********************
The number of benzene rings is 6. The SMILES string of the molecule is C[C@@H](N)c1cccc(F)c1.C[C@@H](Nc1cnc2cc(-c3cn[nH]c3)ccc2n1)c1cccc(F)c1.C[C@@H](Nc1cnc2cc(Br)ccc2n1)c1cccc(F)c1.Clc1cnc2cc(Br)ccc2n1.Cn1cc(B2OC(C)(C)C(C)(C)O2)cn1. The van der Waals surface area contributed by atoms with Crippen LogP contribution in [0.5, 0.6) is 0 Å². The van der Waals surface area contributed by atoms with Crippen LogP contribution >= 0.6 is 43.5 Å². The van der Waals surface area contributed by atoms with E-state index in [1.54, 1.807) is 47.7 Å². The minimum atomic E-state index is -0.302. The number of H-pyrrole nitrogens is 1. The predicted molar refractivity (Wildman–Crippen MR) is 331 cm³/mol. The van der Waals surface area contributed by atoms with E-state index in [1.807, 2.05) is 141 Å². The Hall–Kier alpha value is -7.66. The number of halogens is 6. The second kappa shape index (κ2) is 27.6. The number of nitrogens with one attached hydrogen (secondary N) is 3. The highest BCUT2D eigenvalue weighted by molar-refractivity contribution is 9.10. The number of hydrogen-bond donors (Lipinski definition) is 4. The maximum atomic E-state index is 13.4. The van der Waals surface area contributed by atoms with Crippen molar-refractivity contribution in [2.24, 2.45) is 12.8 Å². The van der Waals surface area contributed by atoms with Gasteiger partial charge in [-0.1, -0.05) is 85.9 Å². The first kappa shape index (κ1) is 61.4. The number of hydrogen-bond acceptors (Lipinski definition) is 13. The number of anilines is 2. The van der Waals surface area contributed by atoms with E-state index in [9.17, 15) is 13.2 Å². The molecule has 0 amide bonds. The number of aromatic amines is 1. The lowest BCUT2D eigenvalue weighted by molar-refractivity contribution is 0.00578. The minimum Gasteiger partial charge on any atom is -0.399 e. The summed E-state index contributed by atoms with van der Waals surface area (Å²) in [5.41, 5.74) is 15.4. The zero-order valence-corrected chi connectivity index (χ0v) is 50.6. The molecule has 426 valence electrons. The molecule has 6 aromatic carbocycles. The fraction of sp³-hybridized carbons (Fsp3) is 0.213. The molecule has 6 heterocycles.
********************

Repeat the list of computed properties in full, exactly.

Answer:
The number of benzene rings is 6. The SMILES string of the molecule is C[C@@H](N)c1cccc(F)c1.C[C@@H](Nc1cnc2cc(-c3cn[nH]c3)ccc2n1)c1cccc(F)c1.C[C@@H](Nc1cnc2cc(Br)ccc2n1)c1cccc(F)c1.Clc1cnc2cc(Br)ccc2n1.Cn1cc(B2OC(C)(C)C(C)(C)O2)cn1. The van der Waals surface area contributed by atoms with Crippen LogP contribution in [0.5, 0.6) is 0 Å². The van der Waals surface area contributed by atoms with Crippen LogP contribution >= 0.6 is 43.5 Å². The van der Waals surface area contributed by atoms with E-state index in [1.54, 1.807) is 47.7 Å². The minimum atomic E-state index is -0.302. The number of H-pyrrole nitrogens is 1. The predicted molar refractivity (Wildman–Crippen MR) is 331 cm³/mol. The van der Waals surface area contributed by atoms with E-state index in [1.807, 2.05) is 141 Å². The Hall–Kier alpha value is -7.66. The number of halogens is 6. The second kappa shape index (κ2) is 27.6. The number of nitrogens with one attached hydrogen (secondary N) is 3. The highest BCUT2D eigenvalue weighted by molar-refractivity contribution is 9.10. The number of hydrogen-bond donors (Lipinski definition) is 4. The maximum atomic E-state index is 13.4. The van der Waals surface area contributed by atoms with Crippen molar-refractivity contribution in [2.24, 2.45) is 12.8 Å². The van der Waals surface area contributed by atoms with Gasteiger partial charge in [-0.1, -0.05) is 85.9 Å². The first kappa shape index (κ1) is 61.4. The number of hydrogen-bond acceptors (Lipinski definition) is 13. The number of anilines is 2. The van der Waals surface area contributed by atoms with E-state index in [9.17, 15) is 13.2 Å². The molecule has 0 amide bonds. The number of aromatic amines is 1. The lowest BCUT2D eigenvalue weighted by molar-refractivity contribution is 0.00578. The minimum Gasteiger partial charge on any atom is -0.399 e. The summed E-state index contributed by atoms with van der Waals surface area (Å²) in [5.41, 5.74) is 15.4. The zero-order valence-corrected chi connectivity index (χ0v) is 50.6. The molecule has 426 valence electrons. The molecule has 6 aromatic carbocycles. The fraction of sp³-hybridized carbons (Fsp3) is 0.213. The molecule has 6 heterocycles.